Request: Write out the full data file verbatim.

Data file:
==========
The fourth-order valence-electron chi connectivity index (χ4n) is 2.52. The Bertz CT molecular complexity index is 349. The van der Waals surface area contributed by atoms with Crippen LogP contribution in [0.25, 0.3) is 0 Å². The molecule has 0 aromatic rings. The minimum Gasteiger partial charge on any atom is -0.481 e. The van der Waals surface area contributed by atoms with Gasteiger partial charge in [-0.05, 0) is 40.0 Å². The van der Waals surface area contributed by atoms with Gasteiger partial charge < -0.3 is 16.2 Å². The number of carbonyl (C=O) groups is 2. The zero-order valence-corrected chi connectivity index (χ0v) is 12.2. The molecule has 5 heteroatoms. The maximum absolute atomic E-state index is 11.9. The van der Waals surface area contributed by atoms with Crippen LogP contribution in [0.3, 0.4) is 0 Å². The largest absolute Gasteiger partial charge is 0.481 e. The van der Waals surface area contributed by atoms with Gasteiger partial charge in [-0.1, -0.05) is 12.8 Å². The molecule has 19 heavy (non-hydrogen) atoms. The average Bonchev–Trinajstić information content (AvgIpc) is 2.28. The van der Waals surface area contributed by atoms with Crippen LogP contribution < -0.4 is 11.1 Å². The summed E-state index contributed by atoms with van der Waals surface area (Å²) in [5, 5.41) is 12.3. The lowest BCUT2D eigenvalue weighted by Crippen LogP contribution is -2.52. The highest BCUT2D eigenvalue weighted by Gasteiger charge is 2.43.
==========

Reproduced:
The fourth-order valence-electron chi connectivity index (χ4n) is 2.52. The Bertz CT molecular complexity index is 349. The van der Waals surface area contributed by atoms with Crippen LogP contribution in [0.25, 0.3) is 0 Å². The molecule has 0 aromatic rings. The minimum Gasteiger partial charge on any atom is -0.481 e. The van der Waals surface area contributed by atoms with Gasteiger partial charge in [-0.05, 0) is 40.0 Å². The van der Waals surface area contributed by atoms with Gasteiger partial charge < -0.3 is 16.2 Å². The number of carbonyl (C=O) groups is 2. The zero-order valence-corrected chi connectivity index (χ0v) is 12.2. The molecule has 5 heteroatoms. The maximum absolute atomic E-state index is 11.9. The van der Waals surface area contributed by atoms with Crippen LogP contribution in [0.3, 0.4) is 0 Å². The largest absolute Gasteiger partial charge is 0.481 e. The van der Waals surface area contributed by atoms with Gasteiger partial charge in [-0.1, -0.05) is 12.8 Å². The molecule has 19 heavy (non-hydrogen) atoms. The average Bonchev–Trinajstić information content (AvgIpc) is 2.28. The van der Waals surface area contributed by atoms with Crippen LogP contribution < -0.4 is 11.1 Å². The summed E-state index contributed by atoms with van der Waals surface area (Å²) in [5, 5.41) is 12.3. The lowest BCUT2D eigenvalue weighted by Crippen LogP contribution is -2.52. The highest BCUT2D eigenvalue weighted by Gasteiger charge is 2.43.